The main goal of Mono-Red Kiln Fiend is to basically build our own version of Temur Battle Rage with the combination of Crash Through and Uncaged Fury, which, with one additional spell (like Rimrock Knight, Shock, or Warlord's Fury), should make for a lethal, trampling Kiln Fiend. The downside of this plan is that it takes a bit of mana to work since Uncaged Fury costs three mana itself. Thankfully, we have ways to cheat on the cost, with Runaway Steam-Kin making our one-mana cantrips free as long as we can get it up to three counters and Dreadhorde Arcanist allowing us to flash back a cheap spell to further grow our Kiln Fiend

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There's probably some potential in going into a second color as well. Blue would give us an extra one-mana cantrip in Opt, although the downside of branching out into a second color is that we lose the mana engine of Runaway Stream-Kin, which really wants out deck to be mono-red, or very close to it. 

Captain Sisay

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I have no idea how good Captain Sisay will be in Historic. If there's one thing I've learned from Commander, it's that if Captain Sisay sits on the battlefield for a couple of turns, it's likely to generate a huge amount of value. But as a 2/2 for four that doesn't do anything right away, more often than not, it will probably die to a Shock (or get bounced by a Teferi, Time Raveler or Elked by Oko, Thief of Crowns) before doing much of anything. That said, Kethis Combo was one of the best decks in Standard before rotation and probably has a decent shot at being top tier in Historic as well. Captain Sisay does fit the deck's legendary theme—worst case, it's something to exile from our graveyard to cast our more important cards with Kethis, the Hidden Hand, while best case, it manages to stick on the battlefield and tutor up a combo piece before it dies.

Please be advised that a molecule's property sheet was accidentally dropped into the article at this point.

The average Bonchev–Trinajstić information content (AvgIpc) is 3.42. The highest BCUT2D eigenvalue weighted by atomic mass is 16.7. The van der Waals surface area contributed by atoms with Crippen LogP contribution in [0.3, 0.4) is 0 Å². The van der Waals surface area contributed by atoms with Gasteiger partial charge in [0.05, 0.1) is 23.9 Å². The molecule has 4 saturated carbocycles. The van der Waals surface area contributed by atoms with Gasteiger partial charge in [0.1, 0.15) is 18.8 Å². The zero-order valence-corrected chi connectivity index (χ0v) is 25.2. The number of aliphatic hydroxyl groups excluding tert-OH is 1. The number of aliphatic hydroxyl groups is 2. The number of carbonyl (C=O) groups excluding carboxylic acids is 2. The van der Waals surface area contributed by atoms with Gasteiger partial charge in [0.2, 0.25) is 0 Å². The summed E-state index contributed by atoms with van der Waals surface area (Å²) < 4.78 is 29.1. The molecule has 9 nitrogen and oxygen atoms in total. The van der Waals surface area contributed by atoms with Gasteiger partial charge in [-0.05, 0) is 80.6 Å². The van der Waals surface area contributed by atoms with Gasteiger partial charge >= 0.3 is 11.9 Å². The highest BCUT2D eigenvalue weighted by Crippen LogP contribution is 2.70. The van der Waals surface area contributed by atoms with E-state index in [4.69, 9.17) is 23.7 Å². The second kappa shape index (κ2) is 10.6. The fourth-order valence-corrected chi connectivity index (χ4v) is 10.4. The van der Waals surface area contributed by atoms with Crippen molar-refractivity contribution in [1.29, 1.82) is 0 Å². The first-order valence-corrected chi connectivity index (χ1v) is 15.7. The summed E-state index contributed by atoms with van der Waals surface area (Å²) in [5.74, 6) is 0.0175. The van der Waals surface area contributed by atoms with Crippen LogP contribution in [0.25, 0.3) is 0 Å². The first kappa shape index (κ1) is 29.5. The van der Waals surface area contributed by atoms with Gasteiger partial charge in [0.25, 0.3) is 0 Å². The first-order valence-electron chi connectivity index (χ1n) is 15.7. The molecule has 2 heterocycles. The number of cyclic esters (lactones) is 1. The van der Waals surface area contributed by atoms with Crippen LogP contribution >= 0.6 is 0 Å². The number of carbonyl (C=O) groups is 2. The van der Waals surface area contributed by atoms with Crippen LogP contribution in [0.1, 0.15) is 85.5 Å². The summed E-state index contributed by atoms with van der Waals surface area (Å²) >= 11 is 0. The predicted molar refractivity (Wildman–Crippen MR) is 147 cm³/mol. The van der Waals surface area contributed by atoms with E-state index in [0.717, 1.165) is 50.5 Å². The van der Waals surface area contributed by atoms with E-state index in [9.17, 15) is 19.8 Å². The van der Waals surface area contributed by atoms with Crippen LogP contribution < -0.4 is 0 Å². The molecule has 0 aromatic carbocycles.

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Another sneaky home for Captain Sisay is with Niv-Mizzet Reborn. Not only is Captain Sisay a dual-color card that we can hit with Niv-Mizzet, Reborn, but we can also just cast it naturally and use it to find Niv-Mizzet, Reborn or a planeswalker. I wouldn't expect the deck to play the full four copies of Captain Sisay, but as a one- or two-of, it seems like a solid inclusion that could offer a lot of value.